Another year (“really, it’s only been a year?”) has come to an end, and it’s time for another list of books. As with each year’s list (see 2020, 2019, 2018, 2017, 2016, and 2015, for reference), these are not necessarily books released in 2021 (though some are), but books that I encountered this year. Short reviews follow for a few, clustered around some broad categories.
As a seminary student (with a full-time job and four kids), I also always want to give a special shout-out to our library’s excellent selection of audiobooks (via services like Hoopla and Libby) that I listen to on my daily commute and weekly trips back and forth between Chattanooga and Atlanta, without which I would not get to go through nearly as many desired books as I’d like. Also, I don’t put all my seminary assignments here, but some do rise to the surface of recommended reads.
Christian Theology and Practice
Prayer in the Night by Tish Harrison Warren
Warren has a gift of quietly, simply putting her finger on the way deep truths are waiting at the edge of the everyday. Her first book (The Liturgy of the Ordinary) sought these out in the mundane joys and habits of life at the scale of home and family; Prayer in the Night looks for them in the moments of sorrow, suffering, and unfulfillment. Weaving personal experiences and illustrations with the liturgy of Compline, she offers up a plea for the practice of turning to God in the dark, of making prayer from our fear, pain, and anxiety as well as our thanks, praise and longing.
Redeeming Power by Diane Langberg
In the midst of the heartbreaking, seemingly never-ending stream of revelations of physical, sexual, emotional, and spiritual abuse within the church over the past several years (which, let us be clear, are likely only distinguished from past times by enhanced opportunity in an information age for victims to speak out), Diane Langberg has been a voice of consistent, faithful application of Christian doctrine to the issue of abuse. In this book, she aims at the root, providing skillful and hard-won (from decades of counseling and mediation experience) reflection on what it means to exercise power as image-bearers of God. In a world where power is more often used to crush, oppress, abuse, and obscure than to serve and uplift, those of us who claim the name of Jesus ought to be living out the way of the New Jerusalem, not wallowing in the worst excesses of our fallenness.
Talking Back to Purity Culture by Rachel Welcher
I first “met” Rachel Welcher through her work as poetry editor for Fathom Magazine (where she has graciously published a couple of my poems this year), and decided to read this book she published last year. Both my wife and I were blessed by this winsome, frank, reflection on the beauty of the biblical sexual ethic. In particular, her meditation on the ways Christians have often deeply harmed others (and the reputation of Christ) by ham-fisted attempts to communicate and enforce that ethic was spot-on. You cannot separate sexuality from the overall call to holiness and faithfulness in community that the church represents. I am certainly the target audience (someone who came of age and went to church youth group during the 1990s purity movement), but Welcher makes her case with tender pastoral care that makes it applicable to others, both younger and older. This has also given us many tools for thinking through how to help shepherd our four daughters through adolescence and toward adulthood with honesty and hope.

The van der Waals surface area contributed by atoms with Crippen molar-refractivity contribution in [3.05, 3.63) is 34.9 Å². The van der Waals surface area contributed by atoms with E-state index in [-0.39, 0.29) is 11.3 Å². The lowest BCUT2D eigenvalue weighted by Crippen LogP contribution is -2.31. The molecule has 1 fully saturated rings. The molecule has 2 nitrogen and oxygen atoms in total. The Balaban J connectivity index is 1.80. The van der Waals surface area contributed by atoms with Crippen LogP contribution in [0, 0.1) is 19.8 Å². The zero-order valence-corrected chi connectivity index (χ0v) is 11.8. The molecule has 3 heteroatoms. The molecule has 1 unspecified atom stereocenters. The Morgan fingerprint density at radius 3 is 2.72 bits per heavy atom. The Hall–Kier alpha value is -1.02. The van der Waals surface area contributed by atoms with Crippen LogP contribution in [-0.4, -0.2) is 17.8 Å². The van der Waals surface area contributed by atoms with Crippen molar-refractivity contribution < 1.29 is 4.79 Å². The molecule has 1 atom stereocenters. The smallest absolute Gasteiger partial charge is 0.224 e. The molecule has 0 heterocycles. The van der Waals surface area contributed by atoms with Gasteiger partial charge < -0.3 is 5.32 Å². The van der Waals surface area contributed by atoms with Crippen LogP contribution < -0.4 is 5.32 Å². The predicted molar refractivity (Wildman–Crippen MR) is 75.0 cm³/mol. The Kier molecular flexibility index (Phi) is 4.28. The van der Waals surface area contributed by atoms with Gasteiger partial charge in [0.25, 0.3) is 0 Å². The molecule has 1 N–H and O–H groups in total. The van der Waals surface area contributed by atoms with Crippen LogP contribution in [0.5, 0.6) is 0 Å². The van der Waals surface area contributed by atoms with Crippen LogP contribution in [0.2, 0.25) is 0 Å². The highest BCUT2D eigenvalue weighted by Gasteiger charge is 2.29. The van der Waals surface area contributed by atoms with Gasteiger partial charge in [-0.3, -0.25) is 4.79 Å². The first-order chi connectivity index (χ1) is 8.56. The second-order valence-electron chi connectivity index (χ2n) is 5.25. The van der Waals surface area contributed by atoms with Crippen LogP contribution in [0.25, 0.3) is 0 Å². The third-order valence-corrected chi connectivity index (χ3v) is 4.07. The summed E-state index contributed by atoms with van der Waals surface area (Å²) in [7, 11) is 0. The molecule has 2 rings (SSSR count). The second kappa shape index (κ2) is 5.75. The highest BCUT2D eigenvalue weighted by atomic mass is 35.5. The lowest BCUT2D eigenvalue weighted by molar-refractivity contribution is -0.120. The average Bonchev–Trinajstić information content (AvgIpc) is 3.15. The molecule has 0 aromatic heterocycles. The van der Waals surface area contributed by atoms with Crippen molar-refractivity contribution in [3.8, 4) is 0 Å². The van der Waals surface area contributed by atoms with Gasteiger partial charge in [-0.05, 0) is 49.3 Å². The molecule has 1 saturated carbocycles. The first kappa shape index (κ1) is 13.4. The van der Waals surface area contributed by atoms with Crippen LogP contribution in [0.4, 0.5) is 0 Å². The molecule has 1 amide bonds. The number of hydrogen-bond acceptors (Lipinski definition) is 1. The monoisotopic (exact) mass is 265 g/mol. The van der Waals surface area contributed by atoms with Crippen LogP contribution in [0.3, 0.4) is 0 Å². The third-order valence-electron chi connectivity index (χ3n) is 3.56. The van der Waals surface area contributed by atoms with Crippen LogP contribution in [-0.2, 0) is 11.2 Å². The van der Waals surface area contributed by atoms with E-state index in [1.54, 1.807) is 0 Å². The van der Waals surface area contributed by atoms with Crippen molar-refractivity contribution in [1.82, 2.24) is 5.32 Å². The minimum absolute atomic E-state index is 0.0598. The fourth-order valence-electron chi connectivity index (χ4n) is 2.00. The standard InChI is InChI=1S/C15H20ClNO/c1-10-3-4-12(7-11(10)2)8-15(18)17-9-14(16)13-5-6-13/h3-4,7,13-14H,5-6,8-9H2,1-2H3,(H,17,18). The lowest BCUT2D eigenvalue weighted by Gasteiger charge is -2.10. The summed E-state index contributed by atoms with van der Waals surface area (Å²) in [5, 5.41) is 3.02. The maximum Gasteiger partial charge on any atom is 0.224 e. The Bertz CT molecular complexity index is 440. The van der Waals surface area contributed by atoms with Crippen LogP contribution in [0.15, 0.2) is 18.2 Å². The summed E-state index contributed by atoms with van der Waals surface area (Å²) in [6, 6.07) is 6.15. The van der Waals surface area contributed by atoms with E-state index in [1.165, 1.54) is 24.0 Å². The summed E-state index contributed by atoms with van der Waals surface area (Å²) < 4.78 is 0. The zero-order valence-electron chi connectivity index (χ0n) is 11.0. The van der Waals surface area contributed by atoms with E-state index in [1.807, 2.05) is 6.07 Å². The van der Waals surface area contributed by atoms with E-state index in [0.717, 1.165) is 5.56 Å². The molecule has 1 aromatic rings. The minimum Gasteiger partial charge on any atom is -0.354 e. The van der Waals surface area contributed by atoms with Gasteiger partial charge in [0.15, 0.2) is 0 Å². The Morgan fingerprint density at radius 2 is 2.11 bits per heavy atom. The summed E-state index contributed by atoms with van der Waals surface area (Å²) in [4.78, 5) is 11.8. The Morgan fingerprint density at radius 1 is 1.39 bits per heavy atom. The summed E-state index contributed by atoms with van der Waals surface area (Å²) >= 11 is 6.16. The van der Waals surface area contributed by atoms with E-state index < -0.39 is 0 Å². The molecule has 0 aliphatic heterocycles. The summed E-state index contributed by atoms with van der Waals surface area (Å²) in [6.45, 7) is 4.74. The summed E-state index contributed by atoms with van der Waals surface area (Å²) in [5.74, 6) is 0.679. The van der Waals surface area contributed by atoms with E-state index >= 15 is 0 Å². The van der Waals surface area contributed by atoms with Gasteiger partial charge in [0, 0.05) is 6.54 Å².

The Liturgy of Politics by Kaitlyn Scheiss
If there has been a common thread among Americans (based on the small sample of American humans I know and spend any degree of time with), all of us are deeply political. Few of us, though, have spent too much time reflecting on how our faith in Christ affects our political views and actions, and even fewer of us are deeply attentive to how our politics is affecting our faith. In this succinct and helpful overview of the spiritual and cultural formation at work in our political life, Kaitlyn Scheiss pokes at the particular idols that pull on our hearts in this sphere, and the ways that the good news of the kingdom of God knocks these down. She summarizes much of the weighty scholarship on this topic into accessible language (if, perhaps, making a few sweeping generalities along the way) and actionable strategies for keeping Christ over our political predilections and not the other way around. If churches could get members from various social/political camps to read this together and discuss, some real growth and health might result.
You Are Not Your Own by O. Alan Noble
Noble makes no less of a bold claim than that modernity (broadly, the Enlightenment: secularism, individualism, political self-determination, and technological and economic insulation from many physical demands of life) runs in many ways counter to God’s design of human beings. Nowhere, he suggests, do we feel this disjointedness more acutely than in the crushing demand of perpetual identity formation and maintenance. He examines the lay of the land through contemporary sociological research, philosophy (Ellul, Taylor, and others), and literature (Eliot, Plath, and others) to demonstrate the ultimate hopelessness of self-belonging, and then points us back to union with Christ as the stable ground of life. There is a lot of pastoral wisdom here, as Noble provides some helpful categories for analyzing 21st century social ills in ways that the church is designed to respond to and digs up ways the church itself has (unconsciously and consciously) adapted to the present age through modes of Christian practice that actually work to undermine identity in Christ.
A Burning in My Bones by Winn Collier